Officials: CT routine child vaccinations bouncing back, bucking national trend

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While a new CDC report indicates routine childhood vaccinations are still lagging nationwide, Connecticut health officials say orders for doses have increased 12 percent this year.

While a new CDC report indicates routine childhood vaccinations are still lagging nationwide, Connecticut health officials say orders for doses have increased 12 percent this year.

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Connecticut health officials say the state is bucking a nationwide trend that shows routine child vaccinations are still lagging since plummeting last year during the early days of the COVID pandemic.

The state Department of Public Health said its CT Vaccine Program, which distributes to providers nearly every dose of vaccine administered to children age 18 and younger, has seen a 12 percent increase in vaccine dose orders during the first five months of 2021 compared with the same period last year.

The state reported that 379,747 doses of vaccine were ordered between January and May of this year compared with the 336,030 ordered during that period in 2020.

“The department is working with pediatricians to deliver COVID-19 vaccines for pediatric patients as they become eligible and to facilitate catch-up for children who are overdue for routine vaccines,” said Kathy Kudish, immunization program manager and deputy state public health veterinarian with DPH.

Dr. Zane Saul, chief of infectious disease at Bridgeport Hospital, said doctors offices are now fully open again and he’s seeing more patients returning for routine visits.

“I think we’re going to play catch-up on a lot of things, and childhood vaccines are part of that,” he said.

However, it appears other states are not catching up as quickly.

The Centers for Disease Control and Prevention released a report this month showing that, though childhood vaccinations increased from June to September 2020, “this increase was not sufficient to achieve catch-up coverage” from a significant drop in vaccinations between March and May 2020.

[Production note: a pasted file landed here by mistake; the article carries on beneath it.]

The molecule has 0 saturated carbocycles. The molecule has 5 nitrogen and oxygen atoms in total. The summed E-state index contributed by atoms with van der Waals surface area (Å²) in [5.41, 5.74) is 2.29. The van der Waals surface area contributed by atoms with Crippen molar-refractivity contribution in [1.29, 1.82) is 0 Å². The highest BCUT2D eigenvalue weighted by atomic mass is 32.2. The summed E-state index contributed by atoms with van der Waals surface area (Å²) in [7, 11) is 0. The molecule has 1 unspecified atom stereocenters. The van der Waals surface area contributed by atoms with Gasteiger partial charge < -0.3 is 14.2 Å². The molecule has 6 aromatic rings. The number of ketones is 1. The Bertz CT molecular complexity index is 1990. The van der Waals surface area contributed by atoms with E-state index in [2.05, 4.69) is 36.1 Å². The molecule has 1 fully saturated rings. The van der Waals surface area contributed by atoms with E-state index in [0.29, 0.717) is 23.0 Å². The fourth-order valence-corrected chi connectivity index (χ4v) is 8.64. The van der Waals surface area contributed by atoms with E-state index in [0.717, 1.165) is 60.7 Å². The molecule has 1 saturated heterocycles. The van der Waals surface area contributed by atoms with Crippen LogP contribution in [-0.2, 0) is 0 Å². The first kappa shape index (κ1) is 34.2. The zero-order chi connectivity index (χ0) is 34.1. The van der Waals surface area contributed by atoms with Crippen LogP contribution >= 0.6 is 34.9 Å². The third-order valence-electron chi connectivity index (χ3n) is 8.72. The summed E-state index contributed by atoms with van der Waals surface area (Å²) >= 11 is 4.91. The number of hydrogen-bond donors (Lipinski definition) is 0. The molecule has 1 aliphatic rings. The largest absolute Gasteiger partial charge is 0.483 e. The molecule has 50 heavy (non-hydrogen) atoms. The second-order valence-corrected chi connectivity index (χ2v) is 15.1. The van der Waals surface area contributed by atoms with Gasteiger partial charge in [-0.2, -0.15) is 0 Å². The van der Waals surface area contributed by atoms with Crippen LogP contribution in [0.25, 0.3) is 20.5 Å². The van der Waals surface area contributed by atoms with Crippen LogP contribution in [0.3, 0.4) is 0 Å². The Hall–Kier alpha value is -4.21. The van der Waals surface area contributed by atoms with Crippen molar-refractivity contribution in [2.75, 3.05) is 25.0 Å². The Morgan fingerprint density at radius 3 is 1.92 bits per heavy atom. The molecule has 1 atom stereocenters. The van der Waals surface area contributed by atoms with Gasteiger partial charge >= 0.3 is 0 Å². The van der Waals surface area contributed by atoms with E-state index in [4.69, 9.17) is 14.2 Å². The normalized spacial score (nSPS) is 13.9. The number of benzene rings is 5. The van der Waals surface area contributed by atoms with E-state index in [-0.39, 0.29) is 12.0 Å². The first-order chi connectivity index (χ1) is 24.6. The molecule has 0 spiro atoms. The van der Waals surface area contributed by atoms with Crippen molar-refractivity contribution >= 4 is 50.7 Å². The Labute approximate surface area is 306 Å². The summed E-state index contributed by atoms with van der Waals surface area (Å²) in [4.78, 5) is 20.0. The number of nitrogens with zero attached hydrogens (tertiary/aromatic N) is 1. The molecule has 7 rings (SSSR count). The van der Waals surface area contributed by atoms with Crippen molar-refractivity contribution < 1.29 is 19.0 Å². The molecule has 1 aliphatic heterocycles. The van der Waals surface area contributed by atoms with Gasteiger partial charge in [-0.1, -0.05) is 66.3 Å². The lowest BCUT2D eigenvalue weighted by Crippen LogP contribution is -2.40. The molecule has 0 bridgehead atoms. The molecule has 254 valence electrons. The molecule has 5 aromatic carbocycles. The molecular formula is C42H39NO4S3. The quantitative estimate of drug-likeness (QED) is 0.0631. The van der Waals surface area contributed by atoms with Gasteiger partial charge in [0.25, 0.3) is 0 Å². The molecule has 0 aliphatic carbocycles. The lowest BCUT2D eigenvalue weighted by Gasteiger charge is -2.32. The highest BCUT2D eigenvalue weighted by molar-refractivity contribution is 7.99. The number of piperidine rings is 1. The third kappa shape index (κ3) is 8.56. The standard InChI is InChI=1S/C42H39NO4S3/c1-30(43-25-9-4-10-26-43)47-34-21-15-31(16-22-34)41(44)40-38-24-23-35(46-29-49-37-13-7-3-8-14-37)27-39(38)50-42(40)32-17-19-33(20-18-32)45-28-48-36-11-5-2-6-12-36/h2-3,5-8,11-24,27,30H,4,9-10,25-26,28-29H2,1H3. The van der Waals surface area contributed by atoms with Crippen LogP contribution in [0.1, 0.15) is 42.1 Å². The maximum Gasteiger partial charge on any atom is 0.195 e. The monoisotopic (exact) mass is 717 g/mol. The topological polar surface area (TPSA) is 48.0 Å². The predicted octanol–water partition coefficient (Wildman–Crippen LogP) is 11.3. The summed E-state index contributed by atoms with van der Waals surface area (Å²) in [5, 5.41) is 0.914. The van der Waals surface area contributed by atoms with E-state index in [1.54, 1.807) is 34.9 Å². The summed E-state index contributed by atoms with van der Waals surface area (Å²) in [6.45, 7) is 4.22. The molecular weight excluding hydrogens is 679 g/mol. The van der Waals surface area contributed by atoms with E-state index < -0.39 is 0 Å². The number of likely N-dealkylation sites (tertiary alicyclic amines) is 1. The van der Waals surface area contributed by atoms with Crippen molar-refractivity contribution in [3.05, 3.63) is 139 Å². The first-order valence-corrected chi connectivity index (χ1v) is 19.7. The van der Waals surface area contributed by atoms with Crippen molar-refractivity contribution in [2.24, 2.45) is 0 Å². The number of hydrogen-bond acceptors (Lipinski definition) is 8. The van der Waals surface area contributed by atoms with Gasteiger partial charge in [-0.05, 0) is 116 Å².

The CDC examined data from 10 states — including New York, but not Connecticut — from March to May 2020 and determined doses administered to children and adolescents dropped for all vaccines reviewed across the 10 jurisdictions compared with the same period in 2018 and 2019.

For instance, among children younger than 24 months and those aged 2 to 6 years, doses of the DTaP vaccine, which protects against diphtheria, pertussis and tetanus, declined by an average of 15.7 percent and 60.3 percent, respectively, compared with the same period in 2018 and 2019.

The data also shows that doses of the measles, mumps and rubella vaccine administered to children aged 12 to 23 months and 2 to 8 years declined by an average of 22.4 percent and 63.1 percent, respectively, between March and May 2020.

Among children aged 9 to 12 years and adolescents aged 13 to 17 years, doses of human papillomavirus vaccine declined a median of 63.6 percent and 71.3 percent, respectively, between March and May 2020 compared with doses administered during the same period in 2018 and 2019.

From June to September 2020, after most stay-at-home orders had been lifted, the number of weekly routine pediatric vaccine doses started to rise again, nearing pre-pandemic levels in most of the 10 jurisdictions, with some exceptions.

“However, across all age groups and across all vaccine types, none of the jurisdictions demonstrated a sustained or prolonged increase in the number of weekly doses administered above pre-pandemic administration levels, which would have been necessary to catch-up children and adolescents who missed routine vaccinations,” the report read.

For instance, among children younger than 24 months and between 2 and 6 years, administration of DTaP vaccine declined by an average of 9.1 percent and 6.7 percent, respectively, between June and September 2020, compared with the same period during 2018 and 2019.

Other vaccines also remained lower than pre-pandemic levels, including the measles, mumps and rubella vaccine, and human papillomavirus vaccine.

But Saul maintained that Connecticut appears to be on an upswing and theorized adolescent COVID vaccinations could help promote inoculations for other illnesses.

As people see COVID rates fall as vaccinations rise, “I think that sends a very potent message about what vaccines can do,” Saul said.